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Deciding between Specialties (OR Circulator/Scrub or Allergy Clinic))

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HetherV HetherV (New) New

Hello,

I've been a stay at home mom for the past few years and am ready to go back to work. My prior experience is Psych, Neuro, and Case Management but I want to do something different. One option would be in an allergy/asthma clinic. I had an interview and the manager said I am the top pick. It would be regular hours and a relaxed environment but less pay than what I'm used to. The work seems interesting and it may be a great option since I have two kids less than 3 years old. But with not a whole lot left over after child care expenses I need to really think it through. Any allergy/asthma nurses out there? What did you do? Would it be worth taking less pay to work in a relaxed outpatient setting?

An area that I've always been fascinated with is the OR and there is a 6 month residency program that trains nurses to be Circulators and Scrubs. I applied and have no idea if I will even get an interview but I really do hope so! What is it like to work in the OR? How much call did you take? What personality traits are necessary to be successful? I read that I will need a "strong" personality and I'm not sure that is me. I've always been on the reserved and quiet side. Responding to emergencies and thinking on my feet doesn't come as naturally to me as it does to others but I know with more experience and hard work I would get better at it.

Would love your thoughts and thank you!

Rose_Queen, BSN, MSN, RN

Specializes in OR, education. Has 16 years experience.

Welcome to AN! A lot of your questions are going to depend on the facility you have applied to, but I'll answer based on my personal experience.

What is it like to work in the OR?

Depends on the day. Some days, it's crazy busy and emergencies pop up to throw another wrench in the system. Just earlier this week, we were running in 2 of our 3 cardiac surgery rooms when we got a call from the cath lab that a patient was crashing. Since our 3rd surgeon was on vacation, one of the other two had to drop out of their room and run over to cath lab to emergently open the chest and repair a perforation. We were running back and forth between cath lab and the OR (cath lab has an emergency sternotomy cart, but we ended up needing some things that aren't stocked on it).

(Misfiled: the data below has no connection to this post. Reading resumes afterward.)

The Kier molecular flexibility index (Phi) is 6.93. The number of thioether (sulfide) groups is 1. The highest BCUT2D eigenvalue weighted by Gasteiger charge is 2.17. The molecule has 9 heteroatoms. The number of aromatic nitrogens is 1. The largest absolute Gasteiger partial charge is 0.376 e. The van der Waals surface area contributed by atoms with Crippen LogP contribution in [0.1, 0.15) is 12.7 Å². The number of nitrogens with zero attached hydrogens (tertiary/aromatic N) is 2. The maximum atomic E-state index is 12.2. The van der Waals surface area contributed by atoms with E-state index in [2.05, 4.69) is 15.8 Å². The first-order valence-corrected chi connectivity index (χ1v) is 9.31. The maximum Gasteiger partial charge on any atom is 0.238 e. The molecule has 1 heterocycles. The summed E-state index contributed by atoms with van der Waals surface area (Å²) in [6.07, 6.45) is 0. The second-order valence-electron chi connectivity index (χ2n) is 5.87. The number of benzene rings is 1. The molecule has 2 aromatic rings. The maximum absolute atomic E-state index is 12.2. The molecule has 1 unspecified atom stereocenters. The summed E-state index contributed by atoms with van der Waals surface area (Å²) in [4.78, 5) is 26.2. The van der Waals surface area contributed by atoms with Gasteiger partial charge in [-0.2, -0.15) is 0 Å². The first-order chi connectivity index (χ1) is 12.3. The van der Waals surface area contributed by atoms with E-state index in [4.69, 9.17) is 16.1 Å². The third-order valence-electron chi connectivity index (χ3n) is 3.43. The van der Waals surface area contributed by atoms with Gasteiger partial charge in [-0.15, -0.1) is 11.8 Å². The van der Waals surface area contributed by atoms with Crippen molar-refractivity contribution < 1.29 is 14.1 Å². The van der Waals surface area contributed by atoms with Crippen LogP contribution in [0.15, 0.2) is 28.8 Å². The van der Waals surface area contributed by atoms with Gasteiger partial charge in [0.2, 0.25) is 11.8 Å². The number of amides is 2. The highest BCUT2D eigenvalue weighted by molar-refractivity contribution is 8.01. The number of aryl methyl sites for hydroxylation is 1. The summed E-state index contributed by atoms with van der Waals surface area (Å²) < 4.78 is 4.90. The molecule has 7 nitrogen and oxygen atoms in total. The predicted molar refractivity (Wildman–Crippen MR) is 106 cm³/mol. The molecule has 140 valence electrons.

Other days (particularly around the winter holidays), we get called off for low census due to many people choosing not to have elective surgery at that time.

In other words, it varies a lot. It will also be affected by how the OR staffing is structured- do people only work in a single specialty or do they get assigned wherever staff is needed? Does the facility do all sorts of surgeries or are there certain cases that are referred to other facilities? Are residents and medical students a factor?

I would highly recommend asking for a day to shadow a nurse in the OR if you are interviewed. While a very brief and likely limited glimpse, it will provide insight into the facility.

How much call did you take?

Again, depends on the type of facility, off shift staffing, and who takes what kind of call. My facility is basically divided into 2 groups: those who take main OR call and those who take cardiac call. The main OR takes a lot less call (1 shift per week) because there are a lot more of them. The cardiac call people take 2-3 days per week of primary call and another 1-2 days of secondary call. We are also a level 2 trauma center, meaning we must have 1 RN and 1 scrub (usually surg tech) available at all times. This means that since 3rd shift is staffed with only 1 team, any surgery that is booked for that shift requires calling in the call team.

As a cardiac surgery nurse, a lot of my on call where I have to work is staying late to finish cases. It's not often that I get called in to deal with an emergency or a trauma, but it has happened.

What personality traits are necessary to be successful? I read that I will need a "strong" personality and I'm not sure that is me. I've always been on the reserved and quiet side. Responding to emergencies and thinking on my feet doesn't come as naturally to me as it does to others but I know with more experience and hard work I would get better at it.

I'm an introvert. I also know that a lot of the time when a surgeon is going off, it's at the situation, not the staff, so I'm able to let that stuff roll of my back. That's something that some people have difficulty doing/developing that thick skin. However, a good management team won't let hostile behavior (tirades directed at staff/throwing instruments/etc) continue and will get it addressed and corrected.

I would suggest heading over to the OR forum (found under the specialty tabs in the yellow bar across the top) for more information. Not sure which forum would have more about allergy clinics- maybe ambulatory nursing?